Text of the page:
SMARTpool ON-TARGETplus MYC siRNA was obtained from Dharmacon. Cells were seeded into six-well plates at a density of 2 × 105 cells per well. 24 h later, cells were transfected with siRNA according to the manufacturer's instructions. Cells were used for experiments 48 h post-transfection. Production of doxycycline (dox)-inducible wild-type streptavidin-binding peptide–tagged (SBP) SHP2 viral particles was performed as previously described25. Cells were seeded into six-well plates at a density of 3 × 105 cells per well. 24 h later, cells were infected with SBP-SHP2 wild-type viral particles. Cells were selected with G418 at 48 h after viral transduction before use in experiments.
Antibodies and immunoblotting.
Cells were seeded in six-well plates and treated with drug or siRNA for specified time points. Lysates were prepared as previously described, and equal volumes of total cell lysate were processed for immunoblotting10. Antibodies against phosphorylated ALK (phospho-ALK) Y1282/1283 (9687), ALK (3633), phospho-AKT S473 (4060), AKT (4691), phospho-ERK T202/Y204 (9101), ERK (9102), phospho-paxillin Y118 (2541), SHP2 (3752) and EGFR (4267) were obtained from Cell Signaling Technology and used at a 1:1,000 dilution. Antibodies against phospho-EGFR Tyr1068 (AB5644) and phospho-RSK 359/S363 (AB32413) were purchased from Abcam and used at a 1:1,000 dilution. Antibody against GAPDH (MAB374) was purchased from Millipore and used at a 1:5,000 dilution. Antibodies against K-RAS (F234), H-RAS (F235) and N-RAS (F155) were purchased from Santa Cruz Biotechnology and used at a 1:500 dilution. All secondary antibodies (anti–mouse IgG HRP-linked (7076S) and anti–rabbit IgG HRP-linked (7074S)) were purchased from Cell Signaling and used at 1:50,000 dilution.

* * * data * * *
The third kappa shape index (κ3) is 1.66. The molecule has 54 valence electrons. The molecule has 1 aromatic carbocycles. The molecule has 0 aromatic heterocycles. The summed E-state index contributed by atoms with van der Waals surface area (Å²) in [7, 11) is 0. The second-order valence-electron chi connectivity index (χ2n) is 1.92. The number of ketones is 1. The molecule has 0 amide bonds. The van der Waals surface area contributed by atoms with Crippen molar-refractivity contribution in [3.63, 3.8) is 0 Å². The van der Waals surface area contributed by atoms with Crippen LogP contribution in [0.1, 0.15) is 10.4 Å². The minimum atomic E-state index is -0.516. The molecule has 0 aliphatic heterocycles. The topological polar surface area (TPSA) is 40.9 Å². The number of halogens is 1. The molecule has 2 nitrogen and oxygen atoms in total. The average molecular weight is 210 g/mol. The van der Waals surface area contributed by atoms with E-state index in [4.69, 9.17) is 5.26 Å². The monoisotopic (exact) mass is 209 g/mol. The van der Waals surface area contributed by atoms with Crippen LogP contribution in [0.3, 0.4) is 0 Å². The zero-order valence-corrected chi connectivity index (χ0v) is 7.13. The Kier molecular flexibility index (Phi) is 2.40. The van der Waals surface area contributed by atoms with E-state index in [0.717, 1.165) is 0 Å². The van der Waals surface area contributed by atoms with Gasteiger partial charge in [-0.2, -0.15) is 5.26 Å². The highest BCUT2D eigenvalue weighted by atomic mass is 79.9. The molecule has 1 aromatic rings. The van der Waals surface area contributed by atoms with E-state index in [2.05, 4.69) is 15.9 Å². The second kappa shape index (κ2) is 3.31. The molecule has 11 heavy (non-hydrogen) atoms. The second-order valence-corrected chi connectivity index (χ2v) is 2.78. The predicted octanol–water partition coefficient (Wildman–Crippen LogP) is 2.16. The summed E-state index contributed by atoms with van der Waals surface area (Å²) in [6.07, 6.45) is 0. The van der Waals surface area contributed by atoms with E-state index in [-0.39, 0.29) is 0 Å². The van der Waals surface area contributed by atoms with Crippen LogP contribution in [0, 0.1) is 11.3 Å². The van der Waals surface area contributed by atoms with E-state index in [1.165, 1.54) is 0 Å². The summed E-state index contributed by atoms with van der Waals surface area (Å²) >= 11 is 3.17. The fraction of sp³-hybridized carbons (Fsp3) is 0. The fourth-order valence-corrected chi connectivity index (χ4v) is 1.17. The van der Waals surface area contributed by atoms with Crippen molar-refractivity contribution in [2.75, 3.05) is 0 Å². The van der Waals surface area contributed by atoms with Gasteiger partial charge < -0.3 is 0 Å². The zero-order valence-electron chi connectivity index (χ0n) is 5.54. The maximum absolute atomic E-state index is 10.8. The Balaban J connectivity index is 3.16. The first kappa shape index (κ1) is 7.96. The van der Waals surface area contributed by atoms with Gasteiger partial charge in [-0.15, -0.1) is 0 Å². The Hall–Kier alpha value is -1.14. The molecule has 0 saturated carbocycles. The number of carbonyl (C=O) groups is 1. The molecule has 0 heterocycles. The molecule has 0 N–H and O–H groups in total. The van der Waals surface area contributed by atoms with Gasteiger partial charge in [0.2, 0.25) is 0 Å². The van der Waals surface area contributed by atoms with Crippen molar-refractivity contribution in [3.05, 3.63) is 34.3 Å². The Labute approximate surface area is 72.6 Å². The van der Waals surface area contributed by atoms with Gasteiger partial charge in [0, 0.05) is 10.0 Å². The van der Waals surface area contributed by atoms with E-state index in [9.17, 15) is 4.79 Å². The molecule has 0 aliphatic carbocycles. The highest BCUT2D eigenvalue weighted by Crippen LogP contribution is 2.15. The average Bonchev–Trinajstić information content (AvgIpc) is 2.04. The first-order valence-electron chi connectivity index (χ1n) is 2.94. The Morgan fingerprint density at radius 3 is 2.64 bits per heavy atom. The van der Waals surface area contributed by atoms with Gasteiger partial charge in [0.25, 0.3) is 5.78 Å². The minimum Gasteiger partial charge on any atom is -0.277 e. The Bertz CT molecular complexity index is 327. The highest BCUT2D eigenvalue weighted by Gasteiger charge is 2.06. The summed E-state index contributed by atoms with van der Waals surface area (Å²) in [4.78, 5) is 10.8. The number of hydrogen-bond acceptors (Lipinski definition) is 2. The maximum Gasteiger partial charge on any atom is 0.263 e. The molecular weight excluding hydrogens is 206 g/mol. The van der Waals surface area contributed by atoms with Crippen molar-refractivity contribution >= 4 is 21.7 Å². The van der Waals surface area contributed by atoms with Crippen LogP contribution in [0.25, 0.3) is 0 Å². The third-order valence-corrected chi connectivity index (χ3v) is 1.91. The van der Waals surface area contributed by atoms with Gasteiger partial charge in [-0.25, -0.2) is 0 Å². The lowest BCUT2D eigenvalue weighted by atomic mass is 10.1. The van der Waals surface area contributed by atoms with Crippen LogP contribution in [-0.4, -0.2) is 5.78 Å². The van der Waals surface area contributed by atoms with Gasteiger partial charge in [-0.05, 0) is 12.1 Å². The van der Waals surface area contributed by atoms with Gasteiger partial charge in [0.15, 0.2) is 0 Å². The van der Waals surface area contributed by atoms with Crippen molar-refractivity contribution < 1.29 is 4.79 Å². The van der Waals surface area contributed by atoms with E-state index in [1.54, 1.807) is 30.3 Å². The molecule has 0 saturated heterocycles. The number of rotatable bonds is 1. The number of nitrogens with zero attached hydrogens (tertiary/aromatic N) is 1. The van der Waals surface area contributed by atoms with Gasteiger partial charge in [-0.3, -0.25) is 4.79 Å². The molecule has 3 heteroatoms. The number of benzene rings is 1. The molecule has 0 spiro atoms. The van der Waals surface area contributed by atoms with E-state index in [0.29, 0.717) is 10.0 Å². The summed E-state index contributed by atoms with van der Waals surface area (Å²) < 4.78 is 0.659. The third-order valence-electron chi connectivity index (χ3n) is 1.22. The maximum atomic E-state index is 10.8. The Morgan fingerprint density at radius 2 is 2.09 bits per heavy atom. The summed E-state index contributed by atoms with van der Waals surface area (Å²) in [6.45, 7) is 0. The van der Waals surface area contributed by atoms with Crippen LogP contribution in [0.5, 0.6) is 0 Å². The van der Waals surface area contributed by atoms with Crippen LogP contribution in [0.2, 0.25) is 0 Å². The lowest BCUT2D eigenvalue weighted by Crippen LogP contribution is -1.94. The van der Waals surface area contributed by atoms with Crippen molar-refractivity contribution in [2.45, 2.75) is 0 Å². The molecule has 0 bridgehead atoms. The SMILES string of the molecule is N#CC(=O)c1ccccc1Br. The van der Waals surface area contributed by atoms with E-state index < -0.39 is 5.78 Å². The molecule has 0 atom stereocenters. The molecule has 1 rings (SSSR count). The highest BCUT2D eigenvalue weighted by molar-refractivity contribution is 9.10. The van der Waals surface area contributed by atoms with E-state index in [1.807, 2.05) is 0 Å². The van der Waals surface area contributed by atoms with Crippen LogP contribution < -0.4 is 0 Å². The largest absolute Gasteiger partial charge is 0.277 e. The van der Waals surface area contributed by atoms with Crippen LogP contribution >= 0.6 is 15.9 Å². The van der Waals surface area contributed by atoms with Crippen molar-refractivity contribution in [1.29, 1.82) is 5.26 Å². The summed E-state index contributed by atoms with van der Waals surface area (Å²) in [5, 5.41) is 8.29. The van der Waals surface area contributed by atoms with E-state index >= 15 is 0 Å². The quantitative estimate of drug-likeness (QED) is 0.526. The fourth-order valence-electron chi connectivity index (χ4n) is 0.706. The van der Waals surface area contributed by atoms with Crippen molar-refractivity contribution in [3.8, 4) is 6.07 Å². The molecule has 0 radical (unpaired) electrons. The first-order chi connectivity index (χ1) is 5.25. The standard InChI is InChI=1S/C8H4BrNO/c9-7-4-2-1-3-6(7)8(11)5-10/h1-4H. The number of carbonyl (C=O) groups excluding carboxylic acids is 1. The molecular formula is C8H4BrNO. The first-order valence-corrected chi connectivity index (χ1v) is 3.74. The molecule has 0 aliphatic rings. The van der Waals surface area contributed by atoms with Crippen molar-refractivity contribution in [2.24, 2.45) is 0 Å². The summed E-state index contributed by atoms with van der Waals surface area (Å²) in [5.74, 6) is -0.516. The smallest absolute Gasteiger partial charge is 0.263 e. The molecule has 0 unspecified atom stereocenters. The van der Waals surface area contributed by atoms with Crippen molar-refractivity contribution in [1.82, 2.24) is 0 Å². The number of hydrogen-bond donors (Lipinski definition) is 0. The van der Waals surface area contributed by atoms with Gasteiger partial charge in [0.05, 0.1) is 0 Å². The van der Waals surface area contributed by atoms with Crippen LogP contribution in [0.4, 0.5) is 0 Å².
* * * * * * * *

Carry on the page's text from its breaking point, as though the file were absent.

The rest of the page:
RAS activation assay.
Cells were seeded in 10-cm dishes and treated with the drug for specified time points. The glutathione S-transferase–Ras-like Raf-binding domain fusion (GST–RBD) assay for RAS activation was performed using RAS activation assay kit (Cytoskeleton, catalog no. BK008) according to the manufacturer's instructions.
Crystal violet assay.
Cells were seeded at a density of 5,000–10,000 per well in 12-well plates and were drugged the following day. Medium and drug were replaced every 72 h for 12 d. Cells were fixed with glutaraldehyde for 10 min, washed 2× with H2O and stained with 0.1% crystal violet (Sigma) for 30 min. Cells were then washed 3× with H2O, and plates were dried overnight.
Cells were seeded 24 h before attaining 50% confluence. Cells were treated with drugs in the panel for 4 h and 48 h, and RNA was extracted using the RNeasy Kit (Qiagen). Likewise, RNA was extracted from tumor samples for pharmacodynamic analyses. cDNA was prepared from 500 ng total RNA with the First-Strand Synthesis Kit (Invitrogen) using oligo-dT primers. qPCR was performed on a Light Cycler 480 system (Roche) using FastStart SYBR green master mix (Roche). mRNA expression relative to actin mRNA levels was calculated using the delta–delta threshold cycle (ΔΔCT) method. Primers that were used are as follows: SPRY2, F 5′-TTGCACATCGCAGAAAGAAG-3′, R 5′-GGTCACTCCAGCAGGCTTAG-3′; ETV5, F 5′-CCTACATGAGAGGGGGTTATTTC-3′, R 5′-CGTCAAAGTATAATCGGGGATCT-3′; DUSP6, F 5′- CGACTGGAACGAGAATACGG-3′, R 5′-TTGGAACTTACTGAAGCCACCT-3′; HPRT1 (HPRT), F 5′-TCAGGCAGTATAATCCAAAGATGGT-3′, R 5′- AGTCTGGCTTATATCCAACACTTCG-3′; SDHA, F 5′-TGGGAACAAGAGGGCATCTG-3′, R 5′-CCACCACTGCATCAAATTGATG-3′; TBP, F 5′-CACGAACCACGGCACTGATT-3′, R 5′-TTTTCTTGCTGCCAGTCTGGAC-3′.